from Follow the Money

When will China’s government start begging Chinese savers to move some of their money abroad …

May 13, 2007

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There is still a perception – though it is perhaps less widespread than it used to be – that Chinese savers are desperate to get their money out of China, if given half a chance.   That perception shows up in various guises, whether in the argument that “we don’t really know what would happen to China’s exchange rate if China liberalized its capital account and let the exchange rate float” or in the argument that “China’s government is building up foreign exchange on behalf of its citizens.” 

Best I can tell the evidence supporting this line of argumentation is pretty thin.   Last I checked, Chinese household dollar deposits were falling relative to RMB deposits.  And China’s savers didn’t exactly jump at the chance to buy foreign bonds through the qualified domestic institutional investor program.    Bloomberg reports

“At the end of November, Chinese banks sold less than 3 % of their quota for QDII funds, which are limited to investments in bonds, money-market products and fixed-income derivatives.” 

Those meager outflows hardly helped reduce pressure on the central bank.   The PboC isn’t all that much more keen on US and European bonds than Chinese savers.  It would prefer to scale back the pace of its reserve growth.  That is one reason why China’s government agreed to allow QDII investment in equities, not just bonds.     

Now it is true – at Lex notes -- that the real yield on deposits in China’s banks is pretty meager – real interest rates on deposits are currently negative.    But that doesn’t necessarily make dollar or euro deposits or bonds more attractive. I agree with Stephen Jen here.  He writes in his most recent note:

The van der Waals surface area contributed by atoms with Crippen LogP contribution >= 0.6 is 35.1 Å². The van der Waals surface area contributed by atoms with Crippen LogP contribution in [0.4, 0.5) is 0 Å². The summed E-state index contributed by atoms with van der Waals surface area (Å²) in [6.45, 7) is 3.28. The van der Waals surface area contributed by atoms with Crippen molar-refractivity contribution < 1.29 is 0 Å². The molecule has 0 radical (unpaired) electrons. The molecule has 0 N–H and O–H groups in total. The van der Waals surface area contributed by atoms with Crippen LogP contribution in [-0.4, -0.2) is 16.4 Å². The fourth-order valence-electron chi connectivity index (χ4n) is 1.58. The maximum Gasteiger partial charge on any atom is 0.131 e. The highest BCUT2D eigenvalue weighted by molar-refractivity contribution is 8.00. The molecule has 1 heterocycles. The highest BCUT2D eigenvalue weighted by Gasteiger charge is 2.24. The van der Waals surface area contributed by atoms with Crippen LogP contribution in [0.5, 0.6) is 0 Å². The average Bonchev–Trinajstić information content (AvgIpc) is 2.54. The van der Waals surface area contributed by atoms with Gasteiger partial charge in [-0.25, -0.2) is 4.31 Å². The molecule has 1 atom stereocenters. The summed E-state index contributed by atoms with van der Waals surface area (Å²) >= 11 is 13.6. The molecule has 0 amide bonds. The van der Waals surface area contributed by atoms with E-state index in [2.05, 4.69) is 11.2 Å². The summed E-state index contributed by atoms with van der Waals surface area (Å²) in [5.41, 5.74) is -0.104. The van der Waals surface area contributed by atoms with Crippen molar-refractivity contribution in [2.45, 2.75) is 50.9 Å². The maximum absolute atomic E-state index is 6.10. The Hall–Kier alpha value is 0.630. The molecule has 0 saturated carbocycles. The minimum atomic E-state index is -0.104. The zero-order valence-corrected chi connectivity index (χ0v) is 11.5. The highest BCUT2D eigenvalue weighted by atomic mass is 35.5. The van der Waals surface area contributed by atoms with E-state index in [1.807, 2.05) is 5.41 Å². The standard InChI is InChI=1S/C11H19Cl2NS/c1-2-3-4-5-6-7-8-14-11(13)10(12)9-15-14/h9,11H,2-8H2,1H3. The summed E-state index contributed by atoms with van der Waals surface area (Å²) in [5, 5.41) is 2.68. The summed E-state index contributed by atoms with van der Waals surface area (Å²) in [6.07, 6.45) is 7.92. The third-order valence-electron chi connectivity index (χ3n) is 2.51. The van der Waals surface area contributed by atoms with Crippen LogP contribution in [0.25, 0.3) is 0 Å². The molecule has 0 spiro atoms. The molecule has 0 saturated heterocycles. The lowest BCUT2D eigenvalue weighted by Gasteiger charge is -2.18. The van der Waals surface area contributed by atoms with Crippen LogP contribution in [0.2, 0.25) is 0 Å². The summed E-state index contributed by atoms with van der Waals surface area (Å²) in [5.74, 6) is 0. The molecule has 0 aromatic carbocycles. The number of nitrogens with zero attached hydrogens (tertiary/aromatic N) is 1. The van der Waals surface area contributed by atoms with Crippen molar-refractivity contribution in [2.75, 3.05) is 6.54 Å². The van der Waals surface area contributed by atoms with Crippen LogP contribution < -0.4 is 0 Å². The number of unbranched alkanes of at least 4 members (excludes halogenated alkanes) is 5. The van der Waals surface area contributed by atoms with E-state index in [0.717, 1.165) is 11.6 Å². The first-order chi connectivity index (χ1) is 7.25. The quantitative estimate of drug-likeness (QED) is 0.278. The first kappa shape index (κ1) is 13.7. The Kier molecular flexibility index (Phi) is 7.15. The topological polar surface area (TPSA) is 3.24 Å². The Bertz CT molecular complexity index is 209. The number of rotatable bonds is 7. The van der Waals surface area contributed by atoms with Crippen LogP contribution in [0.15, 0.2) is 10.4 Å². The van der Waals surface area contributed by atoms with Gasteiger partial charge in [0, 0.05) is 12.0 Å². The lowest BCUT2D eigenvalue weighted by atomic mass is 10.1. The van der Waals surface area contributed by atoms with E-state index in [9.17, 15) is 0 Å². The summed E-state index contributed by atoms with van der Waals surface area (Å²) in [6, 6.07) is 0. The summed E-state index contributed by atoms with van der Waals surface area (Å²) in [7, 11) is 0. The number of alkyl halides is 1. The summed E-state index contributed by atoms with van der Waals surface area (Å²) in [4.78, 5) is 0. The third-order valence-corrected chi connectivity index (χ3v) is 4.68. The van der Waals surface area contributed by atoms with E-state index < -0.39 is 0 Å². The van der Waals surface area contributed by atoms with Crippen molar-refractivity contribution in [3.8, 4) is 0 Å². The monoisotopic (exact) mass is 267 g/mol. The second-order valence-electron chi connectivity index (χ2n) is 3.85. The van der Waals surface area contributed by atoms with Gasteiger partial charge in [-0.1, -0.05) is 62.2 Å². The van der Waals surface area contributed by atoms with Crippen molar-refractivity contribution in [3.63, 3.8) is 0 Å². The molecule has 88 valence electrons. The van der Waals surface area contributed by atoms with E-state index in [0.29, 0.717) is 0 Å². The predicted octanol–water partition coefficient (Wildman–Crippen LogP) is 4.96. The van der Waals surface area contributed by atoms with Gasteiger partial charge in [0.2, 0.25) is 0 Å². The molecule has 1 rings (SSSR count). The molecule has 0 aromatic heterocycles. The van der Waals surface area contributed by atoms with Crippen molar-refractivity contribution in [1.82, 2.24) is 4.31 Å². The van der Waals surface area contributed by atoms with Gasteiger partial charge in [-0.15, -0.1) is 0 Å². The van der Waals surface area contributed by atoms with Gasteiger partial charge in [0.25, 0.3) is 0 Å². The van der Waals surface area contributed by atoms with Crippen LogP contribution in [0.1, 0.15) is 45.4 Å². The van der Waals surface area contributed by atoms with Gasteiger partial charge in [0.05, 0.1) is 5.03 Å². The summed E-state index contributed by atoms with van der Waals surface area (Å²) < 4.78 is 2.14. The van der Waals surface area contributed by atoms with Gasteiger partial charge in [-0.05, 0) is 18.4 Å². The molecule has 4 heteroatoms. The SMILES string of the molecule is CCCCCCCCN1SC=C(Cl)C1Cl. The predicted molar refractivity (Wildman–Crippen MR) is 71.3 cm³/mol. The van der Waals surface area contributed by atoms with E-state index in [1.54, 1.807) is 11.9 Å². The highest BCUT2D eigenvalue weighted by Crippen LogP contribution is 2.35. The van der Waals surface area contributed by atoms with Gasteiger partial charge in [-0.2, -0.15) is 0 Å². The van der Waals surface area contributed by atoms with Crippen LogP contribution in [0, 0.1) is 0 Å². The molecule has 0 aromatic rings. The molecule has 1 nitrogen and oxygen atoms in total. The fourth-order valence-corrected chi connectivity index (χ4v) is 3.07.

There is little interest among Chinese investors in investing in overseas fixed income instruments − partly because of the 15% monthly return on Chinese equities and 15% annual return on properties, but partly because of cultural reasons (Chinese investors prefer stocks, not bonds )

Trading under-valued RMB for over-valued euros and dollars is risky.    Dollar and euro interest rates aren’t that much higher than RMB interest rates, and even a relatively slow pace of RMB appreciation can easily wipe out any net gain.  Luo Jun and Zhao Yidi of Bloomberg: 

“U.S. 10-year government bonds are yielding 4.62 percent a year, while the yuan has appreciated 4.3 percent against the dollar in the past twelve months.” 

Real rates on RMB deposits are now negative.  But the real return – in RMB – on euros and dollars is even worse.  

Foreign equities may offer a slightly better bet, but I wouldn’t bank on huge outflows.   At least not right now.   Though I can certainly see why any Chinese investor sitting on large capital gains from the recent surge in Chinese share prices might want to take some profits and diversify into equity markets with a slightly lower P/E ratio.

All Asian economies right now – more or less – are trying to reduce pressure on their currencies to appreciate by liberalizing controls on capital outflows while tightening controls on inflows. 

China’s government, for example, recently made it harder for domestic residents to convert dollars to RMB (and in practice has made it easy to turn RMB into dollars).  Korea’s government is trying to make it harder for Korean banks to borrow in yen to buy won.  Thailand has worked very hard to discourage inflows in bath debt.    I could go on. 

Personally, I doubt that this approach will work.    Not in the sense of generating sufficient private outflows to reduce pressure for currency appreciation.   

Especially not in China.    

The scale of the pressure on China’s balance of payments is just too large.  China’s current account surplus is likely to top $300b by a considerable margin.  Stephen Green’s $400b estimate strikes me as about right.     Expect another $50b -- if not more -- from net FDI inflows.

And even if China can keep foreigners – like me – who want to bet on RMB appreciation out, I doubt that $450b in Chinese savings wants to leave China.   At least not right now.    

Not when Chinese markets are booming.    

Not when money is generally flowing into emerging economies – not out of emerging economies – and almost all emerging economies are facing pressure for appreciation.    

Not when a lot of oil money is perhaps looking to move into Asia, putting pressure on Asian currencies to appreciate.   More on that latter.

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